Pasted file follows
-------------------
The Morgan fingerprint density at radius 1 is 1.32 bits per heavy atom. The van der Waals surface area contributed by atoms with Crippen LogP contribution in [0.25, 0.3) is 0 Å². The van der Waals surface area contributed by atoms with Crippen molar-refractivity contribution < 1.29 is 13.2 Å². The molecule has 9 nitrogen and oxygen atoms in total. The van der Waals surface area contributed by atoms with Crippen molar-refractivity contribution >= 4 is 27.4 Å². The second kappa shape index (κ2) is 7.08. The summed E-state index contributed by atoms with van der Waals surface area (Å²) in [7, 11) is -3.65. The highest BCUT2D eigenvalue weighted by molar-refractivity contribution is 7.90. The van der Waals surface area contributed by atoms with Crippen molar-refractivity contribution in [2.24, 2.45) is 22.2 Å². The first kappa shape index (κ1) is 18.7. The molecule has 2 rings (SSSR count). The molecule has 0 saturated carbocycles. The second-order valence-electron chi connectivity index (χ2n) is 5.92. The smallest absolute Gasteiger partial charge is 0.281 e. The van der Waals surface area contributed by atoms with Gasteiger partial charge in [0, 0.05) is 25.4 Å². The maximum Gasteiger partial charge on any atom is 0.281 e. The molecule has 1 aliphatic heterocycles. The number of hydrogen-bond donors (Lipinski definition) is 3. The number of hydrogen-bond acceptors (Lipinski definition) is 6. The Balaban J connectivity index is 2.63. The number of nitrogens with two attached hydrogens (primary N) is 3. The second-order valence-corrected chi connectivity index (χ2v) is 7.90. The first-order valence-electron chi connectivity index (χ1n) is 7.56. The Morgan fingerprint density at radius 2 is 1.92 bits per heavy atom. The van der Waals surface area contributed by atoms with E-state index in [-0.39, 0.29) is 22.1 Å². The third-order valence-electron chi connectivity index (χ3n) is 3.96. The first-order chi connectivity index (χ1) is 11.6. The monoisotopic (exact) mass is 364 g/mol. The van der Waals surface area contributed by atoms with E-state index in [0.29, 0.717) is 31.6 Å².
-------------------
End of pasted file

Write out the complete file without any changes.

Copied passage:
The Morgan fingerprint density at radius 1 is 1.32 bits per heavy atom. The van der Waals surface area contributed by atoms with Crippen LogP contribution in [0.25, 0.3) is 0 Å². The van der Waals surface area contributed by atoms with Crippen molar-refractivity contribution < 1.29 is 13.2 Å². The molecule has 9 nitrogen and oxygen atoms in total. The van der Waals surface area contributed by atoms with Crippen molar-refractivity contribution >= 4 is 27.4 Å². The second kappa shape index (κ2) is 7.08. The summed E-state index contributed by atoms with van der Waals surface area (Å²) in [7, 11) is -3.65. The highest BCUT2D eigenvalue weighted by molar-refractivity contribution is 7.90. The van der Waals surface area contributed by atoms with Crippen molar-refractivity contribution in [2.24, 2.45) is 22.2 Å². The first kappa shape index (κ1) is 18.7. The molecule has 2 rings (SSSR count). The molecule has 0 saturated carbocycles. The second-order valence-electron chi connectivity index (χ2n) is 5.92. The smallest absolute Gasteiger partial charge is 0.281 e. The van der Waals surface area contributed by atoms with Gasteiger partial charge in [0, 0.05) is 25.4 Å². The maximum Gasteiger partial charge on any atom is 0.281 e. The molecule has 1 aliphatic heterocycles. The number of hydrogen-bond donors (Lipinski definition) is 3. The number of hydrogen-bond acceptors (Lipinski definition) is 6. The Balaban J connectivity index is 2.63. The number of nitrogens with two attached hydrogens (primary N) is 3. The second-order valence-corrected chi connectivity index (χ2v) is 7.90. The first-order valence-electron chi connectivity index (χ1n) is 7.56. The Morgan fingerprint density at radius 2 is 1.92 bits per heavy atom. The van der Waals surface area contributed by atoms with E-state index in [-0.39, 0.29) is 22.1 Å². The third-order valence-electron chi connectivity index (χ3n) is 3.96. The first-order chi connectivity index (χ1) is 11.6. The monoisotopic (exact) mass is 364 g/mol. The van der Waals surface area contributed by atoms with E-state index in [0.29, 0.717) is 31.6 Å².